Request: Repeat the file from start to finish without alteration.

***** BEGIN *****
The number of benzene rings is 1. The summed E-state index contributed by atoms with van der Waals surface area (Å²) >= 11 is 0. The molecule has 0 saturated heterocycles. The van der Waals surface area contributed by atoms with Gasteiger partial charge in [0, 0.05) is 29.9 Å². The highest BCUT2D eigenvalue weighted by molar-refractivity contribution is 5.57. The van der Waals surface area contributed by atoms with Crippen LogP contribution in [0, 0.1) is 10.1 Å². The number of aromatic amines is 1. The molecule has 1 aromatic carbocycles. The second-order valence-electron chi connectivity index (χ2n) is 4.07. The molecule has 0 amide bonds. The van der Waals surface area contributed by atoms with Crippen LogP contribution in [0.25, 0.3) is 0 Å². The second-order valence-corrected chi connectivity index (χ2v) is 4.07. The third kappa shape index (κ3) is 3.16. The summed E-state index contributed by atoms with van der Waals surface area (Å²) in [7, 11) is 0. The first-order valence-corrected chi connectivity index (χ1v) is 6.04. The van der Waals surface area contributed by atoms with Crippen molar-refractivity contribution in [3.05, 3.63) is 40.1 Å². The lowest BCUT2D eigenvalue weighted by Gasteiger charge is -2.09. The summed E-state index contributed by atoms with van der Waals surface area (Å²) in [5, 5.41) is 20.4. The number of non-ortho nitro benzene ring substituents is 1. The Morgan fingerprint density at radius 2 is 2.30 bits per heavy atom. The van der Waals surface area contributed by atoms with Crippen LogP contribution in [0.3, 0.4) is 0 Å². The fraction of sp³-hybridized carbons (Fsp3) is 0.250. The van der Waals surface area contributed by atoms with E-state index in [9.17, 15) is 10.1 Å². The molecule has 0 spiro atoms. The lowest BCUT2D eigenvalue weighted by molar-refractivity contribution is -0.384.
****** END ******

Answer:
The number of benzene rings is 1. The summed E-state index contributed by atoms with van der Waals surface area (Å²) >= 11 is 0. The molecule has 0 saturated heterocycles. The van der Waals surface area contributed by atoms with Gasteiger partial charge in [0, 0.05) is 29.9 Å². The highest BCUT2D eigenvalue weighted by molar-refractivity contribution is 5.57. The van der Waals surface area contributed by atoms with Crippen LogP contribution in [0, 0.1) is 10.1 Å². The number of aromatic amines is 1. The molecule has 1 aromatic carbocycles. The second-order valence-electron chi connectivity index (χ2n) is 4.07. The molecule has 0 amide bonds. The van der Waals surface area contributed by atoms with Crippen LogP contribution in [0.25, 0.3) is 0 Å². The second-order valence-corrected chi connectivity index (χ2v) is 4.07. The third kappa shape index (κ3) is 3.16. The summed E-state index contributed by atoms with van der Waals surface area (Å²) in [7, 11) is 0. The first-order valence-corrected chi connectivity index (χ1v) is 6.04. The van der Waals surface area contributed by atoms with Crippen molar-refractivity contribution in [3.05, 3.63) is 40.1 Å². The lowest BCUT2D eigenvalue weighted by Gasteiger charge is -2.09. The summed E-state index contributed by atoms with van der Waals surface area (Å²) in [5, 5.41) is 20.4. The number of non-ortho nitro benzene ring substituents is 1. The Morgan fingerprint density at radius 2 is 2.30 bits per heavy atom. The van der Waals surface area contributed by atoms with Crippen LogP contribution in [0.3, 0.4) is 0 Å². The fraction of sp³-hybridized carbons (Fsp3) is 0.250. The van der Waals surface area contributed by atoms with E-state index in [9.17, 15) is 10.1 Å². The molecule has 0 spiro atoms. The lowest BCUT2D eigenvalue weighted by molar-refractivity contribution is -0.384.